Strong extrinsic reproductive isolation between parapatric populations of an Australian groundsel
Version of Record online: 28 MAR 2014
© 2014 The Authors. New Phytologist © 2014 New Phytologist Trust
Volume 203, Issue 1, pages 323–334, July 2014
How to Cite
Melo, M. C., Grealy, A., Brittain, B., Walter, G. M. and Ortiz-Barrientos, D. (2014), Strong extrinsic reproductive isolation between parapatric populations of an Australian groundsel. New Phytologist, 203: 323–334. doi: 10.1111/nph.12779
- Issue online: 28 MAY 2014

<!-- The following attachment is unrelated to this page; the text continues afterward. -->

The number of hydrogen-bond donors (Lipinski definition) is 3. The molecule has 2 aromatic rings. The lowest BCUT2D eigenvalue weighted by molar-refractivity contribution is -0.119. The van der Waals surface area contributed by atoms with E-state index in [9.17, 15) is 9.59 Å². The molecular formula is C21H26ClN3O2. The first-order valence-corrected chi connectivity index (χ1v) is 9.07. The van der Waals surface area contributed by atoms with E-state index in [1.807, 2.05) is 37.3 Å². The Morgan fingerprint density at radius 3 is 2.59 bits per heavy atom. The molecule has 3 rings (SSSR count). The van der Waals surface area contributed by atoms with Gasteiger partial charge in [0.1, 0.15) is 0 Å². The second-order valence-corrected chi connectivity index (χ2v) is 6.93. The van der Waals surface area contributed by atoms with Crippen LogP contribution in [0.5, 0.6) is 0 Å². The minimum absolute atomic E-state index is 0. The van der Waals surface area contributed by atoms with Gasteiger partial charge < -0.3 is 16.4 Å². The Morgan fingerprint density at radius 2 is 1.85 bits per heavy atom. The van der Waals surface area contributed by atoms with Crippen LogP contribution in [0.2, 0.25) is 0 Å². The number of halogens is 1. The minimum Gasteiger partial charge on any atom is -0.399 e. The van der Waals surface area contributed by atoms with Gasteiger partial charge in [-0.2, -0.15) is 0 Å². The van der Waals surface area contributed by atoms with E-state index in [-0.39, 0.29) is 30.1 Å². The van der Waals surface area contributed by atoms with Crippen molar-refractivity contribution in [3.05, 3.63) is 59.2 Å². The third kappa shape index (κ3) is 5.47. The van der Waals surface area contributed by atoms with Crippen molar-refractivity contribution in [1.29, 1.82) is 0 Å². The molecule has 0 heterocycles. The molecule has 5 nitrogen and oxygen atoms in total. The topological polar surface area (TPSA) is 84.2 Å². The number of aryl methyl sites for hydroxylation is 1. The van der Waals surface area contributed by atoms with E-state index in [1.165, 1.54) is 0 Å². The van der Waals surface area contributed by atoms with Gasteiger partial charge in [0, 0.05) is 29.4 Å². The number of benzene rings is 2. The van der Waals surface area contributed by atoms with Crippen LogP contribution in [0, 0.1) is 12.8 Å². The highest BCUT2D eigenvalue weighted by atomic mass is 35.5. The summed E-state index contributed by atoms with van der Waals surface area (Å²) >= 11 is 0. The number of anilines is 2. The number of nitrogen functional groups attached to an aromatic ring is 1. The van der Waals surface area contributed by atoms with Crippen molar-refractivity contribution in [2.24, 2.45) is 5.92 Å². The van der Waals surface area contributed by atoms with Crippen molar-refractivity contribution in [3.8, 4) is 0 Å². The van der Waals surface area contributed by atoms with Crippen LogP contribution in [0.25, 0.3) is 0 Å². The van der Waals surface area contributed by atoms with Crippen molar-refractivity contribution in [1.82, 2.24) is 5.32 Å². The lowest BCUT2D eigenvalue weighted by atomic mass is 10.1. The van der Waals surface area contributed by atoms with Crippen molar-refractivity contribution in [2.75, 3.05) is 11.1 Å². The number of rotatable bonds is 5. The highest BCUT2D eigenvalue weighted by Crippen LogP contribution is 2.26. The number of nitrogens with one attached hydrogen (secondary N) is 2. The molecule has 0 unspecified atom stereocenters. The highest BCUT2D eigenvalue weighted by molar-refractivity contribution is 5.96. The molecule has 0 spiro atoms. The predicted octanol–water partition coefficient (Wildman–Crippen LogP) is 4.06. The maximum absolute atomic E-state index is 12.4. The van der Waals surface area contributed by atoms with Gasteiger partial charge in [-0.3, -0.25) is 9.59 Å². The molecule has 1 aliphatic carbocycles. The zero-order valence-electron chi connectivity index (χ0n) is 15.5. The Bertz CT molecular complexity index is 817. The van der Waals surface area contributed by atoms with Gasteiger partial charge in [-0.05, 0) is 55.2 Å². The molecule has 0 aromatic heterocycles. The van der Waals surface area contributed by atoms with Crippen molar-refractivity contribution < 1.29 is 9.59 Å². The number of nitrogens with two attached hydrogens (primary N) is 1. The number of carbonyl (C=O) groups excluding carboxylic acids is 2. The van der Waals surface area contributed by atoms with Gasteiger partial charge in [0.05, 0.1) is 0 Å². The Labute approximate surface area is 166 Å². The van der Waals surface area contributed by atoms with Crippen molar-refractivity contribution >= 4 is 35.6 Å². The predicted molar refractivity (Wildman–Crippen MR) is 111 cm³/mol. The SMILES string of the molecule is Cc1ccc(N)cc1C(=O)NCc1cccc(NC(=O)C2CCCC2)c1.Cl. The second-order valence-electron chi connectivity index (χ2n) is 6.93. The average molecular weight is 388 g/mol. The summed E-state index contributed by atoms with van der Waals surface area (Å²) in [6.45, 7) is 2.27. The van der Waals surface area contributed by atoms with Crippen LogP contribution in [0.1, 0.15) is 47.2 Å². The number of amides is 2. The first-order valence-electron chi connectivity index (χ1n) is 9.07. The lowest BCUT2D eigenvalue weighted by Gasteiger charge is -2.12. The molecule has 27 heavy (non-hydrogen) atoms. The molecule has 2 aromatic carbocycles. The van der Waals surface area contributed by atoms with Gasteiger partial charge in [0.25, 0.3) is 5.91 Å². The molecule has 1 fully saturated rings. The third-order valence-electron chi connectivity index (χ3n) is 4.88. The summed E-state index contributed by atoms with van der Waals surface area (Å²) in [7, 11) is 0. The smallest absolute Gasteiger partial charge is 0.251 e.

- Version of Record online: 28 MAR 2014
- Manuscript Accepted: 20 FEB 2014
- Manuscript Received: 10 FEB 2014
- Australian Research Council
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Fig. S1 Typical morphologies of Senecio lautus populations at Cabarita beach and example of transplant experiment plot.
Fig. S2 Fruits of Senecio lautus.
Fig. S3 Germination in transplant experiments under controlled conditions.
Fig. S4 Examples of seedling individual in the field, a predated seedling and one of the predator individuals (Spilosoma sp.).
Fig. S5 Examples of Senecio lautus pollinators observed in both sand dune and rocky headlands field.
Table S1 Geographic location of populations used in this study
Table S2 Proportion of individuals that germinated in Dune or Headland soil under glasshouse or field conditions
Table S3 Mortality in reciprocal transplant experiments in the field
Table S4 Detailed information on statistical tests